To enable the debug mode on 3scale’s API gateway in the staging environment you can add the following header with your provider key to a request to your gateway: X-3scale-debug: YOUR_PROVIDER_KEY

When the header is found and the provider key is valid, the gateway will add the following information to the response headers:

X-3scale-matched-rules: /v1/word/{word}.json, /v1
  X-3scale-credentials: app_key=APP_KEY&app_id=APP_ID
X-3scale-usage: usage[version_1]=1&usage[word]=1

Basically, X-3scale-matched-rules tells you which mapping rules have been activated by the request. Note that it is a list. The header X-3scale-credentials returns the credentials that have been passed to 3scale’s backend. Finally X-3scale-usage tells you the usage that will be reported to 3scale’s backend.

You can check the logic for your mapping rules and usage reporting in the Lua file, in the function extract_usage_x() where x is your service_id.

    local args = get_auth_params(nil, method)
    local m =,[=[^/v1/word/([\w_\.-]+)\.json]=])
    if (m and method == "GET") then
      -- rule: /v1/word/{word}.json --
      params["word"] = m[1]
      table.insert(matched_rules, "/v1/word/{word}.json")
      usage_t["word"] = set_or_inc(usage_t, "word", 1)
      found = true

In this example, the comment -- rule: /v1/word/{word}.json -- shows which particular rule the Lua code refers to. Each rule has a Lua snippet like the one above. Comments are delimited by -- , --[[, ]]-- in Lua, and with # in NGINX.

Unfortunately, there is no automatic rollback for Lua files if you make any changes. However, if your current configuration is not working but the previous one was OK, you can download the previous configuration files from the deployment history.

Deployment history

Chapter 6. APIcast Policies

APIcast policies are units of functionality that modify how APIcast operates. Policies can be enabled, disabled, and configured to control how they modify APIcast. Use policies to add functionality that is not available in a default APIcast deployment. You can create your own policies, or use standard policies provided by Red Hat 3scale.

Control policies for a service with a policy chain. Policy chains do the following:

  • specify what policies APIcast uses
  • provide configuration information for policies 3scale uses
  • specify the order in which 3scale loads policies

Red Hat 3scale provides a method for adding custom policies, but does not support custom policies.

In order to modify APIcast behavior with custom policies, you must do the following:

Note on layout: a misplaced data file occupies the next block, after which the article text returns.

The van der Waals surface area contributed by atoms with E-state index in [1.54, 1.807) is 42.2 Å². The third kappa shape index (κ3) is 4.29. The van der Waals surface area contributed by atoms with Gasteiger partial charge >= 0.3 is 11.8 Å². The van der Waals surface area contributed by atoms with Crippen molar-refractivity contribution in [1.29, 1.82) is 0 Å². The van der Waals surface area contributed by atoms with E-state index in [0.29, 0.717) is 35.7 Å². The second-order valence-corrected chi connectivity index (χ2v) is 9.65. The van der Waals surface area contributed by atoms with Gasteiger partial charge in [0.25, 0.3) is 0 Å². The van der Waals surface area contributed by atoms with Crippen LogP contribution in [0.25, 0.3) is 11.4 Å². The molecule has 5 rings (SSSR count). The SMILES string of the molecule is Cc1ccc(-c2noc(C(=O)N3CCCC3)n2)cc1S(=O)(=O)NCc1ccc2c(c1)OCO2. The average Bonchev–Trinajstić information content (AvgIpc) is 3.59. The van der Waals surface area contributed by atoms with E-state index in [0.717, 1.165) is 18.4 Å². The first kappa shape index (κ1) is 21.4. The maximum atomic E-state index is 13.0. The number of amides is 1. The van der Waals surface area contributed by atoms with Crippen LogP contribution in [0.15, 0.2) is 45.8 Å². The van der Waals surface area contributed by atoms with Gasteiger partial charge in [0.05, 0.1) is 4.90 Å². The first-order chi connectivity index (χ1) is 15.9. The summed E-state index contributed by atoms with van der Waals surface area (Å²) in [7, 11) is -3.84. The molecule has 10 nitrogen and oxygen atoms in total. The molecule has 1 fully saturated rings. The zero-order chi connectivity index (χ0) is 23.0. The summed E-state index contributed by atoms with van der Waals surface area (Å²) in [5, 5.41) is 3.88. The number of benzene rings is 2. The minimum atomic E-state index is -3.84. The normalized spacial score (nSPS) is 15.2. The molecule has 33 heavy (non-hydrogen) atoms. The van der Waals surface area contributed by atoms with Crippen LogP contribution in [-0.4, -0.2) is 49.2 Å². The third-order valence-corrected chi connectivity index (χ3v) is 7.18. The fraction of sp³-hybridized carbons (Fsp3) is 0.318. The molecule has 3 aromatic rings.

• Add custom policies to APIcast
  • Define a policy chain that configures APIcast policies
  • Add the policy chain to APIcast

6.1. APIcast Standard Policies

Red Hat 3scale provides a number of standard policies:

  • Authentication Caching
  • CORS
  • Echo
  • Headers
  • Token Introspection
  • SOAP
  • Upstream
  • URL rewriting

You can enable and configure standard policies in the 3scale API Management.

6.1.1. Authentication caching

The authentication caching policy caches authentication calls made to APIcast. You can select an operating mode to configure the cache operations.

Authentication caching is available in the following modes:

1. Strict - Cache only authorized calls.

"Strict" mode only caches authorized calls. If a policy is running under the "strict" mode and if a call fails or is denied, the policy invalidates the cache entry. If the backend becomes unreachable, all cached calls are rejected, regardless of their cached status.

2. Resilient – Authorize according to last request when backend is down.

The "Resilient" mode caches both authorized and denied calls. If the policy is running under the "resilient" mode, failed calls do not invalidate an existing cache entry. If the backend becomes unreachable, calls hitting the cache continue to be authorized or denied based on their cached status.

3. Allow - When backend is down, allow everything unless seen before and denied.

The "Allow" mode caches both authorized and denied calls. If the policy is running under the "allow" mode, cached calls continue to be denied or allowed based on the cached status. However, any new calls are cached as authorized.